While ruling out a “fire sale,” he did add that American Realty Capital would be a “a net seller” this year and would not see any acquisitions “unless we committed to buy something prior to me coming on.” Rufrano also backed the company’s existing, “well-diversified” asset portfolio that gives it a presence in 49 states.
But there’s no doubt that the REIT is still feeling the effects of what came before. “We have a lot of lawyers running around this company right now,” Rufrano said in response to a question, citing $10 million in legal fees for American Realty Capital in the first quarter.
Happel trying to keep distance from Schorsch era
New York REIT CEO Michael Happel, meanwhile, attempted to distance his company from the Nicholas Schorsch era. The American Realty Capital spinoff reached out to Barclays to explore a possible sale last year, and Happel noted how many in the market “thought maybe this was a distressed sale” due to the difficulties at ARC.
“It does feel like an accounting problem at a different company has wreaked havoc on my company,” Happel said.
In the end, there was no sale of New York REIT, with the company ending the strategic process exploring the possibility on May 11. “We felt none of the proposals received reflected fair value,” Happel noted, adding that if such a fair value offer were to come in on any given day, the company would be “absolutely open to that.”
Happel also talked up the REIT’s primary asset at One Worldwide Plaza, describing how the property’s location, on West 50th Street between Eighth and Ninth avenues, “continues to get better and better every day.”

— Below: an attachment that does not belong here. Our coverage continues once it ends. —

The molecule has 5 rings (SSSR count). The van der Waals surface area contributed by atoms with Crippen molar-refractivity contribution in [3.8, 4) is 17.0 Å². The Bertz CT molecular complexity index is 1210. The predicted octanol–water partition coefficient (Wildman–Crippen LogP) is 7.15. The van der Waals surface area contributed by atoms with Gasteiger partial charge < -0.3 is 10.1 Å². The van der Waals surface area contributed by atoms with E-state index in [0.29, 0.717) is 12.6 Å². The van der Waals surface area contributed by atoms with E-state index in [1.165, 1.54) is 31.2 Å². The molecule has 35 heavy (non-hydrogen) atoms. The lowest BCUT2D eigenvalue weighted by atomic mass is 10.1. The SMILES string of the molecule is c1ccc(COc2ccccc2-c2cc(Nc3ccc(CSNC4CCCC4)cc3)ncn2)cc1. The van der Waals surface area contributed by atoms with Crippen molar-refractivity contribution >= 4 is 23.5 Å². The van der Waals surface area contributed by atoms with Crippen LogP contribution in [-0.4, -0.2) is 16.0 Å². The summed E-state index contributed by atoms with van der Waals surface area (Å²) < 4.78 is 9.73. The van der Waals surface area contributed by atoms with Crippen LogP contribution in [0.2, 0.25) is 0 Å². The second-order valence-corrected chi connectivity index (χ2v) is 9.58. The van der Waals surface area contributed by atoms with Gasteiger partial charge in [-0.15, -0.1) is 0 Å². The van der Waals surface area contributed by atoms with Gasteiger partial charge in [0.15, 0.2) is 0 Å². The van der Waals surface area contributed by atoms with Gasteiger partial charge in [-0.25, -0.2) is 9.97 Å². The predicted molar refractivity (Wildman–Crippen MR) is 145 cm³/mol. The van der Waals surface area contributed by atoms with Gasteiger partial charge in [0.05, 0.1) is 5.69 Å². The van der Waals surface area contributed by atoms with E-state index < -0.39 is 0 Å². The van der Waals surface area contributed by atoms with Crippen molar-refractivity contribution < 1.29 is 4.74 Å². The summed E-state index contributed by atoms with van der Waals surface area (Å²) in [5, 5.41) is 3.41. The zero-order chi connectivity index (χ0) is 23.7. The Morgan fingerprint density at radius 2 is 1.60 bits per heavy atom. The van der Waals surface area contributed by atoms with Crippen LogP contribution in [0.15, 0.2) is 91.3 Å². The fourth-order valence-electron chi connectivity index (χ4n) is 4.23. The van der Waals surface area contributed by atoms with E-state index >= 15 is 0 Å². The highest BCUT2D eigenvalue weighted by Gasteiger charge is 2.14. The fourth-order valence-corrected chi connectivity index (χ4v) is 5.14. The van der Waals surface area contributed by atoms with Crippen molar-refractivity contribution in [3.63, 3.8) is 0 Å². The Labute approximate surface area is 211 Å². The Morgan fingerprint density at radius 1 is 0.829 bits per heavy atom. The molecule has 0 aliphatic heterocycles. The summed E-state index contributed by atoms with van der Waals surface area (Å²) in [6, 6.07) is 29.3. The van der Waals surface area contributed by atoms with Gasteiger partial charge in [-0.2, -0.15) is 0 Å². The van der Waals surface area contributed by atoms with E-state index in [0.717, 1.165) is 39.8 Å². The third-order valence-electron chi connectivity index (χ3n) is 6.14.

New York REIT owns a 49 percent stake in the building, though the company also has a fixed-price purchase option in 2017 — a valuable asset that “doesn’t show up on our balance sheet,” he noted. Happel acknowledged speculation regarding whether the company would have the capital to exercise that option, citing an “existing mortgage on the property that would be assumed” and expressing confidence that the REIT could raise the $220 million needed to seal the deal.
In addition, the company recently announced that it has placed a group of five “non-core” assets in Brooklyn and Queens on the market and is targeting proceeds between $100 million and $130 million from the sale. New York REIT is also looking at potential joint ventures “on one or two of our core assets,” Happel said.
Boston Properties looking long
One of the nation’s largest office REITs continues to bank on a conservative strategy prioritizing long-term growth over short-term returns. Boston Properties CEO Owen Thomas described the company as a “significant” seller of assets over the past few years, though proceeds from those deals have largely been targeted at developing new assets for the company.
“Given the high level of enthusiasm” for assets in the company’s core markets, Thomas noted, the company realized that it could “develop office buildings at a lower cost and higher yield” than acquiring such office properties. That has led to a strategy that sees the REIT pursuing development projects like the 1,070-foot-tall Salesforce Tower in San Francisco.
“When we sell an asset, we are reducing our FFO,” president Doug Linde, also in attendance at Boston Properties’ presentation, said. “We’re doing it with a perspective that it will help us grow long-term,” he added — acknowledging the company’s tactics as a “very different type of way of running the business.”